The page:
Then, just a couple days after I got back to work, I was taking my break with some coworkers and we were talking about various things, and the topic turned to retirement. One of my coworkers, who grew up in Haiti, was asking how the Social Security system works. We began to explain it, and I started to say how unfair it is that millionaires are all taxed as if they make only $118,000 for the purposes of SS, while everyone else is taxed for every dollar we earn. Before I even finished, another coworker, a middle-aged white woman, said “That’s Bernie’s whole thing, right? Get rid of the SS tax cap?” And she started to talk about how much she supports Bernie. The Haitian coworker who started the conversation concurred, and then we went around the table, as each of my coworkers in turn– white and Black, immigrant and US born, Millennial and middle-aged, woman and man– expressed why we are supporting Bernie (and how much we don’t like Trump). It was like one of Bernie’s ads. I thought, “Here’s my chance!” I said, “Well, since we all feel this way, do you think we should try to get our union to endorse him?” People all agreed it was a good idea, and several said it hadn’t occurred to them before that our union was a space in which we could push for a politician who we support.

Only half an hour later, our local union president came into our cafeteria to get his own lunch (he works upstairs in the same building where we do), and my coworker urged me to talk to him about the endorsement idea. He told me that, with the NJ primary coming up in June, he was actually just getting ready to start the endorsement process– he had to discuss things with the International, then with the state leadership, and then poll the local membership to make a decision. Well, I know what that means: we need to get all the Bernie supporters in our local organized so that the results of that poll are overwhelmingly pro-Bernie and then convince the local leadership that the membership’s opinion should count more than the International’s. This will be hard, but not impossible! I know that SEIU members at Dartmouth and Columbia Universities have already bucked the International and endorsed Bernie, and the giant public workers local in New Hampshire as well.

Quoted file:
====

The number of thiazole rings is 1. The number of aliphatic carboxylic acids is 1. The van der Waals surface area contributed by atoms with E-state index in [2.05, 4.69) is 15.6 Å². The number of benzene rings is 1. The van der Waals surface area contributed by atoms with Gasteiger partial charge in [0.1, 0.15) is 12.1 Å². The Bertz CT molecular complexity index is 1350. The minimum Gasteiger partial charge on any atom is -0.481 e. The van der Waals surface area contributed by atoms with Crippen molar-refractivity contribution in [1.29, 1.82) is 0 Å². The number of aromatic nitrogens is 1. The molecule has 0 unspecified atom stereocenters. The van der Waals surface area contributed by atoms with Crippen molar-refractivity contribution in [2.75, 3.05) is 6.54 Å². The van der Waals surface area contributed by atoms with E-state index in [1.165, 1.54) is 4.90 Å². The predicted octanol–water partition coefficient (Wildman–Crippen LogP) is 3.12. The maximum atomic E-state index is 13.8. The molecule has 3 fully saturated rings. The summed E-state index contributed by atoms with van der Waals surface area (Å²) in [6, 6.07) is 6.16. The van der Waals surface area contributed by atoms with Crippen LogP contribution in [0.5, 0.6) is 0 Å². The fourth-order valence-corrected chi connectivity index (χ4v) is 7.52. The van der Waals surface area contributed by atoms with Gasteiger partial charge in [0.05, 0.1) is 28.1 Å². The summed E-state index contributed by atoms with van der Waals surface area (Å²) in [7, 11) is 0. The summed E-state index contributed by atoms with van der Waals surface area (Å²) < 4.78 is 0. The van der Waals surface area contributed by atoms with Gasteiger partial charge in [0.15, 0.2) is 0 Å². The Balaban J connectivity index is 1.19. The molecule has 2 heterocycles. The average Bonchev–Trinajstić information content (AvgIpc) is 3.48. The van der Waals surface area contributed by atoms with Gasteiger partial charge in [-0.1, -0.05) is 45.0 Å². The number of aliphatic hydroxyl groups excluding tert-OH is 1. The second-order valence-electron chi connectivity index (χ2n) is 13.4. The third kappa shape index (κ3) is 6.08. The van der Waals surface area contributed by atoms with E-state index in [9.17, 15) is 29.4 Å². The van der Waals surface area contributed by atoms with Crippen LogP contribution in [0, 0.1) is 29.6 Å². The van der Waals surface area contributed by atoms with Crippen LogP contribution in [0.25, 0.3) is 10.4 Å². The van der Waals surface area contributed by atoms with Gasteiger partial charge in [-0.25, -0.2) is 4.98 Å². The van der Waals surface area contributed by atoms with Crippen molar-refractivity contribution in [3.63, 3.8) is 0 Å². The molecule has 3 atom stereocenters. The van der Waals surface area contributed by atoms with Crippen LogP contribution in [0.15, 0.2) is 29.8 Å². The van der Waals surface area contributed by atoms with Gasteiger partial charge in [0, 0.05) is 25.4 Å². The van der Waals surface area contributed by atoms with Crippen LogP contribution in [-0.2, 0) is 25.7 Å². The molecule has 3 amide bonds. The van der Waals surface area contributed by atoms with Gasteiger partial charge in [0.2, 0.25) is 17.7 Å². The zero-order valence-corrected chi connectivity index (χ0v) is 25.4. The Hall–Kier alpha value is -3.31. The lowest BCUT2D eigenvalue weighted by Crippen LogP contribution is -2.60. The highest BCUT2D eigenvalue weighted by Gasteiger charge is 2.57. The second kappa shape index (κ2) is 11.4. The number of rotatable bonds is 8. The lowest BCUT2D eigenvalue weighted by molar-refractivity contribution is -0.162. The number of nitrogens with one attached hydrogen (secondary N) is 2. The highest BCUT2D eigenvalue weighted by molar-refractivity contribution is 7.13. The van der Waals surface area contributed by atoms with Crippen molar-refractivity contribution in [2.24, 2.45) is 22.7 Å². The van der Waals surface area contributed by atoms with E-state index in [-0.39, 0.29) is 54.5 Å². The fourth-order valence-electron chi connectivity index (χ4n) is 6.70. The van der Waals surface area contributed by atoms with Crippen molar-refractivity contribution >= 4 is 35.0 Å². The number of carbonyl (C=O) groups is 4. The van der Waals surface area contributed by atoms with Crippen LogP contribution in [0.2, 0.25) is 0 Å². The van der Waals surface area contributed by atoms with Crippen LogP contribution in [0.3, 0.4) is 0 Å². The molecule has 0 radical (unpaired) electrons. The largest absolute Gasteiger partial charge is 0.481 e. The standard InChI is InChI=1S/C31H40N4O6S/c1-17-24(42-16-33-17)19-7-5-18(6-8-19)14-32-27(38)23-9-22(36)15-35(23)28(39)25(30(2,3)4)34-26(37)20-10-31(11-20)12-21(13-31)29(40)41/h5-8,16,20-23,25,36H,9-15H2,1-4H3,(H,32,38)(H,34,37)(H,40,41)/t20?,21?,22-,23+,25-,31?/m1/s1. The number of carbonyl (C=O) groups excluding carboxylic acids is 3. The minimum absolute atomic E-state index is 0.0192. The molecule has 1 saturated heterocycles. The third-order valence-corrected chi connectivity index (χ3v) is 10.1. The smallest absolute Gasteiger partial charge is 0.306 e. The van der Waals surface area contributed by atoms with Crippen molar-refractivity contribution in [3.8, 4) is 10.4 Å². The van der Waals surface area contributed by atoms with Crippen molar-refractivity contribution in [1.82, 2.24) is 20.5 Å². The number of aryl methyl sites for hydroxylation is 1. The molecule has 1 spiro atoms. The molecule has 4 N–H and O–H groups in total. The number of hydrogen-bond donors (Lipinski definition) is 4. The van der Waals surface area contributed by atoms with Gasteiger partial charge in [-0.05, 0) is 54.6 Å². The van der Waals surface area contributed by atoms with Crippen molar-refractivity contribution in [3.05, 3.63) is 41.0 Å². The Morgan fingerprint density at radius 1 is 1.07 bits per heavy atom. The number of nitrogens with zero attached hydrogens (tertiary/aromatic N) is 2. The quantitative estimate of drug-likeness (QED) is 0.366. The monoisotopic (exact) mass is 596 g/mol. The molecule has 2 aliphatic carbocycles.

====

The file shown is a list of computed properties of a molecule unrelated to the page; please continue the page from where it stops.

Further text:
So, SEIU sisters and brothers, here in Local 175, we’ve got our work cut out for us, but there’s a glimmer of hope. I wanted to share that story with all of you, hoping that inspires you the way the IBEW sister’s story inspired me, and also to ask for your advice and support. And can anyone put us in contact with the leaders of the locals in New Hampshire and New York that have already endorsed Bernie? Thank you in advance!

Solidarity from the heart of New Jersey,
Russell Weiss-Irwin
Local 175, Princeton University

Jobs, Justice and Climate Rally and March to Defend New England’s Future

by Paul Garver

jobsjusticeclimate

By 12th December the Paris climate talks will have ended.  Political leaders will have made promises to voluntarily reduce carbon emissions. Whether these promises are kept or not kept over the coming decades depends upon us.

We know what we need: real climate solutions that create secure union jobs and strengthen community power and resiliency.

To get there, we must build an unstoppable grassroots movement that unites workers and  labor unions with immigrant rights. racial justice and climate justice movements.

Representatives of these movements are calling for a rally and march in Boston on 12th December to Defend New England’s Future. Organizers include 350 Mass for a Better Future and Jobs with Justice.  Endorsers include labor unions [Vermont State AFL-CIO, SEIU Locals 1199 and 509, Mass. Nurses Association/National Nurses United, Boston Musicians, Local 3844 American Postal Workers Union], worker centers from Vermont, Southern Maine and New Bedford, and numerous community and social rights groups like City Life/Vida Urbana, the Migrant Center and Interfaith Workers Justice.

They will join with a broad network of climate justice and environmental groups including numerous 350 MA nodes, campus divestment groups, Mass Peace Action and the Sierra Club in rallying in Boston Common and in front of the Mass. State House.   The march will also take support for organizing low wage workers at McDonald’s and Primark.  Flyers are being prepared in Spanish and Portuguese as well as English to help reach out to immigrant communities.

Although social movements have been gathering momentum and winning specific legislative victories in Massachusetts and other New England states in the years since the Occupy movement, they have been somewhat isolated into separate “silos.”  Organizers of the 12th December Rally and March hope to help spark a more inclusive and unified grassroots’ movement that reaches broader mass constituencies beyond their organizational leaders.

For some background on how the 12th December actions being organized throughout the world relate to the Paris talks, see http://www.religioussocialism.org/global_climate_justice_a_new_great_awakening.

SEIU Mourns Members Killed in San Bernardino

by Paul Garver

Ten of the fourteen killed and many of those wounded in the shootings in San Bernardino were County environmental health specialists who were members of SEIU Local 721, which represents public-sector workers in southern California.

The local’s president, Bob Schoonover, noted that its members regularly worked at the Inland Regional Center, the health care facility where the massacre took place. The state facility serves people with developmental disabilities, offering work programs and social services. Employees of the county environmental health department were gathered there for a semi-annual meeting when Farook and Malik opened fire.